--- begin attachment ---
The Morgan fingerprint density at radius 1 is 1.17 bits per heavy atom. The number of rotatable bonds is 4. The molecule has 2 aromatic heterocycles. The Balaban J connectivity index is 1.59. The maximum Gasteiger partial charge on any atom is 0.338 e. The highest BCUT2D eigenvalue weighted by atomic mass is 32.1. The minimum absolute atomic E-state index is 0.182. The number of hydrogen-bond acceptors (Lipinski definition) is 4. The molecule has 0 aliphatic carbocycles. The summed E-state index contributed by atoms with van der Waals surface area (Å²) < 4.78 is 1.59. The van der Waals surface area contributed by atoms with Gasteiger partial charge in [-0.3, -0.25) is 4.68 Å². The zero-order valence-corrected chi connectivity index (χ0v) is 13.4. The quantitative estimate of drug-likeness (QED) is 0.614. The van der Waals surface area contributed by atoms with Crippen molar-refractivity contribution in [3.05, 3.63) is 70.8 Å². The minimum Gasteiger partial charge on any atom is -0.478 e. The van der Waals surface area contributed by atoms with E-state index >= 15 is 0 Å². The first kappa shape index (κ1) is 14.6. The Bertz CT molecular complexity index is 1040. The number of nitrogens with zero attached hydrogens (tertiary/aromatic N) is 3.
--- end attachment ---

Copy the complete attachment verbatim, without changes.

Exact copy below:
The Morgan fingerprint density at radius 1 is 1.17 bits per heavy atom. The number of rotatable bonds is 4. The molecule has 2 aromatic heterocycles. The Balaban J connectivity index is 1.59. The maximum Gasteiger partial charge on any atom is 0.338 e. The highest BCUT2D eigenvalue weighted by atomic mass is 32.1. The minimum absolute atomic E-state index is 0.182. The number of hydrogen-bond acceptors (Lipinski definition) is 4. The molecule has 0 aliphatic carbocycles. The summed E-state index contributed by atoms with van der Waals surface area (Å²) < 4.78 is 1.59. The van der Waals surface area contributed by atoms with Gasteiger partial charge in [-0.3, -0.25) is 4.68 Å². The zero-order valence-corrected chi connectivity index (χ0v) is 13.4. The quantitative estimate of drug-likeness (QED) is 0.614. The van der Waals surface area contributed by atoms with Crippen molar-refractivity contribution in [3.05, 3.63) is 70.8 Å². The minimum Gasteiger partial charge on any atom is -0.478 e. The van der Waals surface area contributed by atoms with E-state index >= 15 is 0 Å². The first kappa shape index (κ1) is 14.6. The Bertz CT molecular complexity index is 1040. The number of nitrogens with zero attached hydrogens (tertiary/aromatic N) is 3.